• Tuesday, 24 October 2017

    Bible Gateway Plus Study: The Word Became Flesh (John 1:1 – 18)

    Prophecies for 2018 by Pastor E.A Adeboye

    Bible Gateway Plus Study #2: The Word Became Flesh (John 1:1 – 18)

    A step-by-step Bible study for use with your Bible Gateway Plus membership

    Welcome to our Bible study guide for John 1:1-18! This study guide is designed to function as a simple tutorial for studying a Bible passage, and for using Bible Gateway's tools to do so.

    This Bible study is based on our Big Picture Bible Reading Checklist, which highlights 100 key Bible passages that together tell the grand story of God’s plan for us today. Today’s study looks at the second reading on that Checklist. If you didn’t receive your Checklist or the first Bible study in this series, contact support@biblegateway.com to request them. The Checklist is helpful but not required to do this Bible study.

    Before You Begin

    In the first Bible study in this series, we explained the resources you’ll want to gather before starting your study. If you haven’t read through that first Bible study on Genesis 1-2, we encourage you to do so before diving into this one. Rather than repeat that information, we’ll summarize it below and note a few things we’re doing differently in this study. You’ll need:
    ·         45-60 minutes of distraction-free time, in a comfortable location.

    Bible Gateway Plus Study

    ·        A Bible. This guide assumes you are reading on BibleGateway and are logged into your Bible Gateway Plus account; this is highly recommended and will make it easier to use this guide. Unlike the first Bible study, this study asks you to consult two different Bibles so you can compare how they translate the same Bible passage. This is easy to do if you’re using Bible Gateway. You can use the Bible selection drop-down menu to change Bible versions—or even better, use the parallel Bible feature to display both Bibles side-by-side for easy comparison.

     You can use any two Bible versions that you want, but this study is written with the New International Version (NIV) and New King James Version (NKJV) in mind.

    ·         Access to Bible reference works. This guide assumes that you’re using the Bible Gateway Plus study library for this purpose. In our last Bible study, the main resource we used was the NIV Study Bible. This time we’re going to add some additional resources into the mix: the NKJV Study Bible, the Reformation Study Bible, and the New International Encyclopedia of Bible Characters. We’ve provided quick links below to these resources. If you’re new to Bible Gateway Plus or aren’t sure how to use it, clickhere for a short tutorial that shows you how to access Bible references inBible Gateway Plus.
    ·         A way to take notes. Remember, writing down your thoughts and answers to the reflection questions will greatly help you process what you read. Bible Gateway has an online note-taking tool for this purpose , or you can take notes the old-fashioned way on paper—whatever works best for you.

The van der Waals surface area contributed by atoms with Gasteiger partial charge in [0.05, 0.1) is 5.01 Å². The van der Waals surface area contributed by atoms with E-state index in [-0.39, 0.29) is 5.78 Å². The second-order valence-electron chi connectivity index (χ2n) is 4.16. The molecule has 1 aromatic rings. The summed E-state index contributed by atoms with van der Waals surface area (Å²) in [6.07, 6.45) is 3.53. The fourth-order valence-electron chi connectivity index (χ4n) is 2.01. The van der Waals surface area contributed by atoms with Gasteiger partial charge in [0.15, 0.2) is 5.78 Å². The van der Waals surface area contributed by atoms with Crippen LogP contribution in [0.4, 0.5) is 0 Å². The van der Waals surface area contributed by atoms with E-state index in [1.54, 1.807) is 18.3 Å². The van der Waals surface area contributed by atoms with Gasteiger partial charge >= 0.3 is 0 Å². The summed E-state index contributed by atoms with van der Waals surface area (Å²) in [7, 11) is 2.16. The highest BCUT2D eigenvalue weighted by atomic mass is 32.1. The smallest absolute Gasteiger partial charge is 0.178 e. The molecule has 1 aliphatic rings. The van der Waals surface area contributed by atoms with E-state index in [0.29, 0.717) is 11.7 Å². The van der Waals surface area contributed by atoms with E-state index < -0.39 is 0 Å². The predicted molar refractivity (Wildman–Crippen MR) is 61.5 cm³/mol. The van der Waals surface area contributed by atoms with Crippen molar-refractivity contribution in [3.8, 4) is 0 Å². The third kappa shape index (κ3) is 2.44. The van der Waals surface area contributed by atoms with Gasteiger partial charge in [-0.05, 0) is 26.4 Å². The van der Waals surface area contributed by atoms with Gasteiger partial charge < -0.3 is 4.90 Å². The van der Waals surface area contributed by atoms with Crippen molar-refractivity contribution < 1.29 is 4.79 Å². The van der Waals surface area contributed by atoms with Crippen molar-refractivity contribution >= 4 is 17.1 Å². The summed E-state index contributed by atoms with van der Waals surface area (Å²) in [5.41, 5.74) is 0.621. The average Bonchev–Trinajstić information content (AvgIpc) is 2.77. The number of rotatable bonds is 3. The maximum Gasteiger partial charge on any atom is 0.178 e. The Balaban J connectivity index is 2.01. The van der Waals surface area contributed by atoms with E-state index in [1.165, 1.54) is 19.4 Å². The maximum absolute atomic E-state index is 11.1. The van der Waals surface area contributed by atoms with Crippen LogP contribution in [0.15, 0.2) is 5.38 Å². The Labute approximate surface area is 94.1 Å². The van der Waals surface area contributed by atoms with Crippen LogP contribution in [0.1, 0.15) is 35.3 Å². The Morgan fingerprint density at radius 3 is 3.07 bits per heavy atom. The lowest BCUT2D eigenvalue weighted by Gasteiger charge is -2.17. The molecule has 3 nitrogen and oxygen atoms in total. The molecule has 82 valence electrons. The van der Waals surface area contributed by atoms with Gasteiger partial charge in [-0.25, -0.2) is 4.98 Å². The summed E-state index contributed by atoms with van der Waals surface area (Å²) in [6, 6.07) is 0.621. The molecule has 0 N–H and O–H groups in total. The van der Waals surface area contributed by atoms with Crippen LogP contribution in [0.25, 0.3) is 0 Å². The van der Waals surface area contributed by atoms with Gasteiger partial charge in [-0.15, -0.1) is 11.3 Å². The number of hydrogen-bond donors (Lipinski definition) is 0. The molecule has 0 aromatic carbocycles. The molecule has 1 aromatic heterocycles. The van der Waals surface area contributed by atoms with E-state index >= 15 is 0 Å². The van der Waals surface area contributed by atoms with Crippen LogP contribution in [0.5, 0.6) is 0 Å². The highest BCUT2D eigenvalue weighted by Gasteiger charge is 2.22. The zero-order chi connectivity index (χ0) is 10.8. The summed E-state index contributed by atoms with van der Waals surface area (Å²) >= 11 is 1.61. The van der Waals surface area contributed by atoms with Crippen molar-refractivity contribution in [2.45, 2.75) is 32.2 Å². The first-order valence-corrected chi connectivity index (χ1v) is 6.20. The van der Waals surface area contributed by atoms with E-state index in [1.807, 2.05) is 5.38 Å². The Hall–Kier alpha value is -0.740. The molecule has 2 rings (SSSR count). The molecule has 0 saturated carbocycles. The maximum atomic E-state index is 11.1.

It's always a good idea to begin your study encounter with a prayer to God. If you're not sure what to pray, try this:
    Dear God, thank you for the opportunity to read and study your Word today. As I read today about your incredible gift of grace to me, please grant me a focused mind and an open heart to understand what you want me to learn. Thank you. In Jesus' name, amen.

    Step Two: Read the Bible Passage
    Start by looking up today’s Bible passage, John 1:1-18, in the Bible.

    When studying a Bible passage, it’s often very useful to read the same passage in more than one Bible version. Different Bible translators bring different priorities and backgrounds to the task of Bible translation, and seeing how different translators render the same verses can help us better understand the nuance of a Bible passage.

    For this lesson, let’s read the same passage—John 1:1-18—in two different Bibles. You can choose any two Bibles you want, but if you’re new to this, we recommend the NIV and NKJV Bible versions. 
    Consider these questions as you read these two different translations of John 1:
    1.       How do these two Bibles differ in their translation of this passage?
    2.       Do you find one Bible easier to read and understand than the other? Why?
    Once you’re finished with this exercise, close the second Bible and return to just one Bible version. You can choose whichever Bible you like; for the purposes of the study questions below, we assume you’re using the NKJV. 

    Step Three: The Basic Questions
    Now take a few minutes to answer the following general questions about what you just read. We highly recommend writing these answers down—you can use Bible Gateway's note-taking tool for this purpose, or jot them down in a physical journal or notebook.
    1.       How would I summarize this passage in just a few sentences?
    2.       What is God doing in this passage? What do God's words and actions in this passage tell me about who God is?
    3.       Who are the human characters in this story? Can I relate to any of them? How?

    Now that you've done an initial read of this passage and have recorded your initial reactions to it, it's time to explore it in more detail!